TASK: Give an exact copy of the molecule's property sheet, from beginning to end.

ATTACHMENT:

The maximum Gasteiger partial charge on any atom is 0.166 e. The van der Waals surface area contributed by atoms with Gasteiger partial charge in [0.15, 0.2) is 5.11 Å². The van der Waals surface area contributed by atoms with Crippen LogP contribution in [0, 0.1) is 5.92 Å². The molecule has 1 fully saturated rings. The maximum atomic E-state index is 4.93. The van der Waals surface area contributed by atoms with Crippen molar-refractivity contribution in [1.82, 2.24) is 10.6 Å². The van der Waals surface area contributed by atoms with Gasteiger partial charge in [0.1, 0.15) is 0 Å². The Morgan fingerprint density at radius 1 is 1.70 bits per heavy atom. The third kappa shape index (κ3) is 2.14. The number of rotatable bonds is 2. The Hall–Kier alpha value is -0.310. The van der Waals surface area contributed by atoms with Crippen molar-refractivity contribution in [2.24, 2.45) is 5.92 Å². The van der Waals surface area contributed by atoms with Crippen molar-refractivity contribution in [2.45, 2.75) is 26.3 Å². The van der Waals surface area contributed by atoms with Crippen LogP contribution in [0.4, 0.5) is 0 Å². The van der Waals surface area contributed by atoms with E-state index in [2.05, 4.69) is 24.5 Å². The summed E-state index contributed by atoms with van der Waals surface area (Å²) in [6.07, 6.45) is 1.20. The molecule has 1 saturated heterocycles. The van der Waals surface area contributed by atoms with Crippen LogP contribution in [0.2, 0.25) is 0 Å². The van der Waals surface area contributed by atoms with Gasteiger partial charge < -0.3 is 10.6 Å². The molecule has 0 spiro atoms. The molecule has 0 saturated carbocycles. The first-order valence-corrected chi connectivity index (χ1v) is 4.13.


The maximum Gasteiger partial charge on any atom is 0.166 e. The van der Waals surface area contributed by atoms with Gasteiger partial charge in [0.15, 0.2) is 5.11 Å². The van der Waals surface area contributed by atoms with Crippen LogP contribution in [0, 0.1) is 5.92 Å². The molecule has 1 fully saturated rings. The maximum atomic E-state index is 4.93. The van der Waals surface area contributed by atoms with Crippen molar-refractivity contribution in [1.82, 2.24) is 10.6 Å². The van der Waals surface area contributed by atoms with Gasteiger partial charge in [0.1, 0.15) is 0 Å². The Morgan fingerprint density at radius 1 is 1.70 bits per heavy atom. The third kappa shape index (κ3) is 2.14. The number of rotatable bonds is 2. The Hall–Kier alpha value is -0.310. The van der Waals surface area contributed by atoms with Crippen molar-refractivity contribution in [2.24, 2.45) is 5.92 Å². The van der Waals surface area contributed by atoms with Crippen molar-refractivity contribution in [2.45, 2.75) is 26.3 Å². The van der Waals surface area contributed by atoms with Crippen LogP contribution in [0.4, 0.5) is 0 Å². The van der Waals surface area contributed by atoms with E-state index in [2.05, 4.69) is 24.5 Å². The summed E-state index contributed by atoms with van der Waals surface area (Å²) in [6.07, 6.45) is 1.20. The molecule has 1 saturated heterocycles. The van der Waals surface area contributed by atoms with Crippen LogP contribution in [0.2, 0.25) is 0 Å². The van der Waals surface area contributed by atoms with Gasteiger partial charge < -0.3 is 10.6 Å². The molecule has 0 spiro atoms. The molecule has 0 saturated carbocycles. The first-order valence-corrected chi connectivity index (χ1v) is 4.13.